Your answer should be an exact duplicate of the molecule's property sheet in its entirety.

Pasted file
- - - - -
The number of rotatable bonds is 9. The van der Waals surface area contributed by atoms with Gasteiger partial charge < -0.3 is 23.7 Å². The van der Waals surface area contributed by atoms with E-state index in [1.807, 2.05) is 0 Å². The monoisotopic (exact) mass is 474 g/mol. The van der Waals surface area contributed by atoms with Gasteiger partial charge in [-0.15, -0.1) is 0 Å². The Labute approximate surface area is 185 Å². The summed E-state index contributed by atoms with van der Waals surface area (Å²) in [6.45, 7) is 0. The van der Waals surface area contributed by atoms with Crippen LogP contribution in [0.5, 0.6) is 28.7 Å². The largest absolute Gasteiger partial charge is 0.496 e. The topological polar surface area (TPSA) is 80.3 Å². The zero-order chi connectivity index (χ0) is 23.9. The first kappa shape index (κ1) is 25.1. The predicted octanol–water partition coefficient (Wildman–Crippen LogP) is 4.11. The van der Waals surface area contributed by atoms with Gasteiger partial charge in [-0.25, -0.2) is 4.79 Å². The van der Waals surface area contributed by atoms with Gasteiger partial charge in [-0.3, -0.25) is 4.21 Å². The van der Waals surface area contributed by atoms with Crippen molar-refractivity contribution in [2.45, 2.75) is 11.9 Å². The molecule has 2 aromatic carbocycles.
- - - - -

The number of rotatable bonds is 9. The van der Waals surface area contributed by atoms with Gasteiger partial charge < -0.3 is 23.7 Å². The van der Waals surface area contributed by atoms with E-state index in [1.807, 2.05) is 0 Å². The monoisotopic (exact) mass is 474 g/mol. The van der Waals surface area contributed by atoms with Gasteiger partial charge in [-0.15, -0.1) is 0 Å². The Labute approximate surface area is 185 Å². The summed E-state index contributed by atoms with van der Waals surface area (Å²) in [6.45, 7) is 0. The van der Waals surface area contributed by atoms with Crippen LogP contribution in [0.5, 0.6) is 28.7 Å². The largest absolute Gasteiger partial charge is 0.496 e. The topological polar surface area (TPSA) is 80.3 Å². The zero-order chi connectivity index (χ0) is 23.9. The first kappa shape index (κ1) is 25.1. The predicted octanol–water partition coefficient (Wildman–Crippen LogP) is 4.11. The van der Waals surface area contributed by atoms with Gasteiger partial charge in [-0.25, -0.2) is 4.79 Å². The van der Waals surface area contributed by atoms with Gasteiger partial charge in [-0.3, -0.25) is 4.21 Å². The van der Waals surface area contributed by atoms with Crippen molar-refractivity contribution in [2.45, 2.75) is 11.9 Å². The molecule has 2 aromatic carbocycles.